Roc City Skatepark, the nonprofit pushing the project, has not had much success raising funds. Initial plans called for a $2 million park. The consultant’s study will determine what the project will cost and if it’s doable.

The skatepark would go on land below a highway that wouldn’t have another purpose. Looking at all the kids doing their tricks at the Liberty Pole and Inner Loop, it’s clear they need a place to go. But garnering support for an expensive niche park might be difficult.

The study is expected to be finished in April.

Our airport is called the Greater Rochester International Airport. A new study details international travel out of Rochester.

The Brookings Institution found:

– In 2011, 174,527 international traveled arrived and departed from the Rochester airport.

– International travel to and from Rochester increased 14 percent from 2003.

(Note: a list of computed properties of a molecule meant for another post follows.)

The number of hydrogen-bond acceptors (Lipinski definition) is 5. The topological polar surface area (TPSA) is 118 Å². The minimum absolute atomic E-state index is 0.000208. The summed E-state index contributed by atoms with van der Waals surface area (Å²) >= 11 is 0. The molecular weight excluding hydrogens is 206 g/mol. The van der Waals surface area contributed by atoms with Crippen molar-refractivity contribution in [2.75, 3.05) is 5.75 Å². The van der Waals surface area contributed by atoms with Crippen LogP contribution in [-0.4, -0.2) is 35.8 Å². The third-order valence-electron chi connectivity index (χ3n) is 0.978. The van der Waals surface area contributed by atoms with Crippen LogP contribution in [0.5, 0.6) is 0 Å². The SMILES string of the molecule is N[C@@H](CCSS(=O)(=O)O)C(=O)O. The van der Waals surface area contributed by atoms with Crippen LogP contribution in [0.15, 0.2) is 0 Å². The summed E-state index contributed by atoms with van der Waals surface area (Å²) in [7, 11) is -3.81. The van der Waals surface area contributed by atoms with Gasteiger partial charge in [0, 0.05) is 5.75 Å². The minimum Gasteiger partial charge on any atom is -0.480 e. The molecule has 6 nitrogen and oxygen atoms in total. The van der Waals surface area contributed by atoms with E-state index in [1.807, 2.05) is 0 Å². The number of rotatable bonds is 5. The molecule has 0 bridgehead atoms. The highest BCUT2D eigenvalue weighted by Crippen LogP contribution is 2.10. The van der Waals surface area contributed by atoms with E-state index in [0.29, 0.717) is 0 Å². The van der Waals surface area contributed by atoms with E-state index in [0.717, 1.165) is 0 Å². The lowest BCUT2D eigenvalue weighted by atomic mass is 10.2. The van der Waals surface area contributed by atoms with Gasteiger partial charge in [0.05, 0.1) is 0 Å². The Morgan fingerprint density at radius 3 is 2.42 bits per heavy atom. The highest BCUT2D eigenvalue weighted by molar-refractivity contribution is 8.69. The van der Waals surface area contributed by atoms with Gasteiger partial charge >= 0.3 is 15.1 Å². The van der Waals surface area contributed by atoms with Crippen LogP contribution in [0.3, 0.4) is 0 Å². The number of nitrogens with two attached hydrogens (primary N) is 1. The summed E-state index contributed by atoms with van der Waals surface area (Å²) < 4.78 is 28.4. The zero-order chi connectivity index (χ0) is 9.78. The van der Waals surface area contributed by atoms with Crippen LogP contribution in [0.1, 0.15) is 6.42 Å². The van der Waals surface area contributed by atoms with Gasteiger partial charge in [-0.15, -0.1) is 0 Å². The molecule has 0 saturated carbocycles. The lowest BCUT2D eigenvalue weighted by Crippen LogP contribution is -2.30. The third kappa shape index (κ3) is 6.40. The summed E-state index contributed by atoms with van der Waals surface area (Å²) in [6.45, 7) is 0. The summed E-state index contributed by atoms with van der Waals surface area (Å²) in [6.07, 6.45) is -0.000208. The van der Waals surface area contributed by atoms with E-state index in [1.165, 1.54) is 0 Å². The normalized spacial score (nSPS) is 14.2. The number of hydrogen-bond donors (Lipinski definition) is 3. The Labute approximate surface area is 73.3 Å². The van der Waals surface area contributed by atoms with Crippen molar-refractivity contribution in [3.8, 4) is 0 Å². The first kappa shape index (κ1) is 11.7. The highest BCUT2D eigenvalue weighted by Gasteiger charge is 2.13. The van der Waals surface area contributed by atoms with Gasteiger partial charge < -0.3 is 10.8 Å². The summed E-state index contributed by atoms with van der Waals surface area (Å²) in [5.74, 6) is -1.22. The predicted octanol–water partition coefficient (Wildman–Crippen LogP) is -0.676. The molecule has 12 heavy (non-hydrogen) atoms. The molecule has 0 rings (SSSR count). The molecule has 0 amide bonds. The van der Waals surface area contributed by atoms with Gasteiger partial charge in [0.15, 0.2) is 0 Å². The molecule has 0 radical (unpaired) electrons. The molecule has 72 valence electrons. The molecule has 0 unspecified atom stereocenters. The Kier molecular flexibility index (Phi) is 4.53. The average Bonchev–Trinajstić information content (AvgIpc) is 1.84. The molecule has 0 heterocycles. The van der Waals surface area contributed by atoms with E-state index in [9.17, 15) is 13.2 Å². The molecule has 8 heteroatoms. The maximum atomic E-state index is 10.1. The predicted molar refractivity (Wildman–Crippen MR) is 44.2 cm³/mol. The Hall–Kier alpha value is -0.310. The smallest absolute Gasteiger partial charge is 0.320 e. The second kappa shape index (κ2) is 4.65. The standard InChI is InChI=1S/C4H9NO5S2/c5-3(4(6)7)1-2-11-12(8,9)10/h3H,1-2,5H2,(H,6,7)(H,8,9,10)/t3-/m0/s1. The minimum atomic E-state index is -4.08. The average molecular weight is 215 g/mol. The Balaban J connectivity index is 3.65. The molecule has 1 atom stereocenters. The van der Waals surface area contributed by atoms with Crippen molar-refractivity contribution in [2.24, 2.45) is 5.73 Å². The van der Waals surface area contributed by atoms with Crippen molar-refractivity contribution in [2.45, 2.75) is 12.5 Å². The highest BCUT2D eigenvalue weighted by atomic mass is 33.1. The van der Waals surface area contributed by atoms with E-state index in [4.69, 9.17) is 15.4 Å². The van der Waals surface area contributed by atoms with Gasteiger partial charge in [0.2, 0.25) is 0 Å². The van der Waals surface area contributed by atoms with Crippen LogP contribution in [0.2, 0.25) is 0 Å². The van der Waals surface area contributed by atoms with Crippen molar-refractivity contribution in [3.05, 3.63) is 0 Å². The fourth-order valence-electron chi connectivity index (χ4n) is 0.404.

– Rochester is ranked 57th of 90 metro areas in international travel.

– More people are traveling between Rochester and Latin American and the Caribbean, accounting for 36 percent of international travel in 2011, up 48 percent from 2003.

– Fewer people are traveling between Rochester and Western Europe. These trips made up 33 percent of international travel in 2011, down 3 percent from 2003.

– Travel to and from Asia is down 9 percent from 2003, making up 7 percent of Rochester’s international travel in 2011.

– Travel to Eastern Europe increased 60 percent between 2003 and 2011, accounting for 4 percent of international travel to and from Rochester.

– Travel to and from the Middle East went up 168 percent between 2003 and 2011, accounting for 3 percent of Rochester’s international travel. Travel to Sub-Saharan African doubled during this time, making up 2 percent of international travel.

– About 4 percent of Rochester travelers can fly direct to their destinations.

Here are the top five international destinations for Rochester passengers and the percentage travel changed between 2003-2011:

  • 1. Cancun (up 132 percent)
  • 2. London (down 26 percent)
  • 3. Montego Bay (up 81 percent)
  • 4. Paris (down 24 percent)
  • 5. Punta Cana, D.R. (up 475 percent)